Hilton Falls, Halton

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Walk Details

Distance: Approx. 5km

Terrain: Woodland paths – some steep

Price: $6.75 adult, $5.00 child – I now realise we are spoilt in the UK with not having to pay to access our natural habitat!

Amenities: Visitor centre at the main car park and natural toilets en route!

I loved this family walk to Hilton Falls when I stayed with my sister in Canada a couple of months ago. The boys went ahead on mountain bikes and we sauntered off with a rendezvous point at the campfire by the falls. We had Mel’s little King Charles Spaniel trotting along with us.

From the car park, we took the Hilton Falls Trail initially upward to the falls. It is so lovely to see some different flora and fauna – these chipmunks are quite a common sight but are so sweet! I thought that the flower (above) was a hellebore, but it is a May Apple.

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There had been a fair amount of rainfall in Ontario just before we visited, so the falls themselves had more water than usual. At Hilton Falls you can also see the mill ruins – what was once an old saw mill which used the water to power the mill.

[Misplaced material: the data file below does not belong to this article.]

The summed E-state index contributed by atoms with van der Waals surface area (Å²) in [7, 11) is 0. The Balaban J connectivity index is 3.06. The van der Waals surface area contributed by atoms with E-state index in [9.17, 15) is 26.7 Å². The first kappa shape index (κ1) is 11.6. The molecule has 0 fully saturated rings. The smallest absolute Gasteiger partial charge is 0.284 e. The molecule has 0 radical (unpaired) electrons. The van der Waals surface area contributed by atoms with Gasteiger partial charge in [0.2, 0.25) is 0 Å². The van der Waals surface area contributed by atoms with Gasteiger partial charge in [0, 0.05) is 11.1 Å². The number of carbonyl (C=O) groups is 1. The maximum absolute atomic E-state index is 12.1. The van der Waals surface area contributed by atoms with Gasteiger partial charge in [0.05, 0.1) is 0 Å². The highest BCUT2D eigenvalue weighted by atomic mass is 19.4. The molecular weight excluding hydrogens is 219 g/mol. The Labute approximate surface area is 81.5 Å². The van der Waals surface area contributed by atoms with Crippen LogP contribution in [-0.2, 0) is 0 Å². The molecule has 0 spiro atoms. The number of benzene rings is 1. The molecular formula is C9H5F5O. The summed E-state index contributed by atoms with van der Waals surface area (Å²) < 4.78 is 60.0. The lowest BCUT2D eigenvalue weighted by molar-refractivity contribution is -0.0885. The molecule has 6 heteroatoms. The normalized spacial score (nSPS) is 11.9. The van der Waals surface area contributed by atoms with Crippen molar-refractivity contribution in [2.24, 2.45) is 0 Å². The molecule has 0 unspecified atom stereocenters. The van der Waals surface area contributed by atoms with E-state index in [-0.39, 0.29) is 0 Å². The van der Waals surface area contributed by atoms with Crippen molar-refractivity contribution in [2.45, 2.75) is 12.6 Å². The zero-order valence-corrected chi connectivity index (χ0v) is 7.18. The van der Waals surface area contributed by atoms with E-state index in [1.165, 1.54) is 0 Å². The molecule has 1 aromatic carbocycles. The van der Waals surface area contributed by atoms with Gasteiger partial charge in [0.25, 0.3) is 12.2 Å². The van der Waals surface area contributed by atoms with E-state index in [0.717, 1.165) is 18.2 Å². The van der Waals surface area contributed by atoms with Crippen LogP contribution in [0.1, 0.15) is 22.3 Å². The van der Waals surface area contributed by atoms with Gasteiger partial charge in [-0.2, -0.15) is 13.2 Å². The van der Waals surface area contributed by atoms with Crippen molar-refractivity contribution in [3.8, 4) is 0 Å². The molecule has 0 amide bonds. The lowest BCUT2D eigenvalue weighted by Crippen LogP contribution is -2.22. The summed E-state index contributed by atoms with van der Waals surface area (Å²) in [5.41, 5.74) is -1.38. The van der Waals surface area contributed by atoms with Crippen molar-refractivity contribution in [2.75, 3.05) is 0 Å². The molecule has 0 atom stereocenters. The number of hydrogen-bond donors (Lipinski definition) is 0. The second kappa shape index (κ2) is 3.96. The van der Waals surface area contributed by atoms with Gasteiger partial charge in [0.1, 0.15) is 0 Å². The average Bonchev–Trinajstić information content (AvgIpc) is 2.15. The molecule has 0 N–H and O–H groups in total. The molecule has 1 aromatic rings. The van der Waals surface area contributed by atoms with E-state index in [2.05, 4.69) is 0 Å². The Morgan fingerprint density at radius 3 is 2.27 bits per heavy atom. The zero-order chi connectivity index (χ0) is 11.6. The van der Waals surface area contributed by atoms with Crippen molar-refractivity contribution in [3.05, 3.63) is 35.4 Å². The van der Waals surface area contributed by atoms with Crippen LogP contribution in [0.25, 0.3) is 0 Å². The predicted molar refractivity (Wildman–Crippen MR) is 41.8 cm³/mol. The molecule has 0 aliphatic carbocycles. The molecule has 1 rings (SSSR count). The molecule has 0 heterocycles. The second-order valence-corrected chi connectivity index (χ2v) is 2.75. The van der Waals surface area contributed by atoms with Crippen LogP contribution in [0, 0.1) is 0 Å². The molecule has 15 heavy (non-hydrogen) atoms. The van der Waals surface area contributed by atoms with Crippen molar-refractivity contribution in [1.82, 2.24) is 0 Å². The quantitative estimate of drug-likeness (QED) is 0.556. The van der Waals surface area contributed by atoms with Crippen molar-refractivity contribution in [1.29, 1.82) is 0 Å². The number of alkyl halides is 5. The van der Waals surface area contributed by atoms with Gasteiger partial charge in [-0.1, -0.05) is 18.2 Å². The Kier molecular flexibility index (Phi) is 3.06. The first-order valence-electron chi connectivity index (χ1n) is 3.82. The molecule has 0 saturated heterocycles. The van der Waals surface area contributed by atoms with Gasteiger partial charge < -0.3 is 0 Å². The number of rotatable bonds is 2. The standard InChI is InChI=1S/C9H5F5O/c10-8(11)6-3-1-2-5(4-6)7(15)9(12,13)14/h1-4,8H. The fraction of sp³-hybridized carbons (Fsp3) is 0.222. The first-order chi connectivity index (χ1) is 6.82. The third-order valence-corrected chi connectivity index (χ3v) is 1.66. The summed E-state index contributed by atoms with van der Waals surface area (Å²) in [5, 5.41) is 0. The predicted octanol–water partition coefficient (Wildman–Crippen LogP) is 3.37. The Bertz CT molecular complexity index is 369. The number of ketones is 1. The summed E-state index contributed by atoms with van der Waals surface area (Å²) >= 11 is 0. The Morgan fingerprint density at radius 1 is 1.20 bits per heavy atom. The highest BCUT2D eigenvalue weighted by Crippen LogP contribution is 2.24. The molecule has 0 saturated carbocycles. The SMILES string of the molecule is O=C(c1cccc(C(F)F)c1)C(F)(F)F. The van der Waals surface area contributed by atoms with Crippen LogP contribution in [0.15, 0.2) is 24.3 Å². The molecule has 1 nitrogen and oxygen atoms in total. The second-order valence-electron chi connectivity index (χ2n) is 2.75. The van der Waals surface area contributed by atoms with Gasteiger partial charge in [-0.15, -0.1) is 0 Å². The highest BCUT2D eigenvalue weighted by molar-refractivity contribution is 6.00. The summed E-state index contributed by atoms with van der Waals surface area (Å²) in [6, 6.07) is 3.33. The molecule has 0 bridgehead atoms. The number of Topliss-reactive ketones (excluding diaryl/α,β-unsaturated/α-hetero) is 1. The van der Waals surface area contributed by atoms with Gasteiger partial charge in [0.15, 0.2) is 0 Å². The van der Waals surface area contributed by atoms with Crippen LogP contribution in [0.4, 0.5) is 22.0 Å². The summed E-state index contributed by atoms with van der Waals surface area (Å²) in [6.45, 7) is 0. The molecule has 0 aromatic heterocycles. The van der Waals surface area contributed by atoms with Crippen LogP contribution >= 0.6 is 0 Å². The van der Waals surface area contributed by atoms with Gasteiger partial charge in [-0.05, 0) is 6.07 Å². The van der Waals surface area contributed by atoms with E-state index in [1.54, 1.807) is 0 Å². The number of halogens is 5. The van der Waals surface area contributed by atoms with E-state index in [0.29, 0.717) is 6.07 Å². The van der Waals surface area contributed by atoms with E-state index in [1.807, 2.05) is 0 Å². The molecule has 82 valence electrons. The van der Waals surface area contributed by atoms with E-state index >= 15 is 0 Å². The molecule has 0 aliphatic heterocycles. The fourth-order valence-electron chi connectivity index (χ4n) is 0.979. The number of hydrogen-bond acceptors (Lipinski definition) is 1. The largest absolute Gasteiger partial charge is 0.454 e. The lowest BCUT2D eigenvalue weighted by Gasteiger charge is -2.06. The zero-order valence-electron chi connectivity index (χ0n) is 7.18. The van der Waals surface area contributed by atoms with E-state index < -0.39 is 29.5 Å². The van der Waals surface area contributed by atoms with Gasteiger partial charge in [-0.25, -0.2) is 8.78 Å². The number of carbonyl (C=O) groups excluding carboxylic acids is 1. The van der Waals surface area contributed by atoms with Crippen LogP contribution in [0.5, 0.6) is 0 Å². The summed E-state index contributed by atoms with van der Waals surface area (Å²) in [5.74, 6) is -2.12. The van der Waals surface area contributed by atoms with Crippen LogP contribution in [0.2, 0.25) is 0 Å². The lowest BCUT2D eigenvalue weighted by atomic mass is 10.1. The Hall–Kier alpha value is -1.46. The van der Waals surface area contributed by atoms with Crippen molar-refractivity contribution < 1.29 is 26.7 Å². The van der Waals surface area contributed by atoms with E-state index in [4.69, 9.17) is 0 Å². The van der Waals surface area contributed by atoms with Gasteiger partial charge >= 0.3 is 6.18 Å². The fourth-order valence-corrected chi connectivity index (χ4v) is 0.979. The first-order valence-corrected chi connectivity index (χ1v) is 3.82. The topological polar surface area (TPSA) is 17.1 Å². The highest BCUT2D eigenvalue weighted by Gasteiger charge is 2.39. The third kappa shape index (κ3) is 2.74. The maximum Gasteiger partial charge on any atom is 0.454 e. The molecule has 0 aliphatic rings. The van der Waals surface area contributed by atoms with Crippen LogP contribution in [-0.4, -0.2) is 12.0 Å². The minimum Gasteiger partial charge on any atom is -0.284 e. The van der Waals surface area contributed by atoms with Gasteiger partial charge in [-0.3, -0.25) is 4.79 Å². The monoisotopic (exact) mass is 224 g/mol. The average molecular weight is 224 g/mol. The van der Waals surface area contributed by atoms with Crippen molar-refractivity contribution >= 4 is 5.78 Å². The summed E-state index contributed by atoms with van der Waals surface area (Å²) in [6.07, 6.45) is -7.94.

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Fred wasn’t impressed with his marshmallow!

Apart from the falls, the other main attraction (certainly for the boys) was the campfire that is maintained by the conservation staff. Mel supplied some marshmallows and the children ran off to find appropriate sticks.

 

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Once sugar fuelled, we set off back to the car taking the Red Oak Trail around the reservoir. Actually the reservoir was the least picturesque part of the walk.

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There were lots of these bright Columbines at Hilton Falls.

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Toronto: Urban Street Art Walk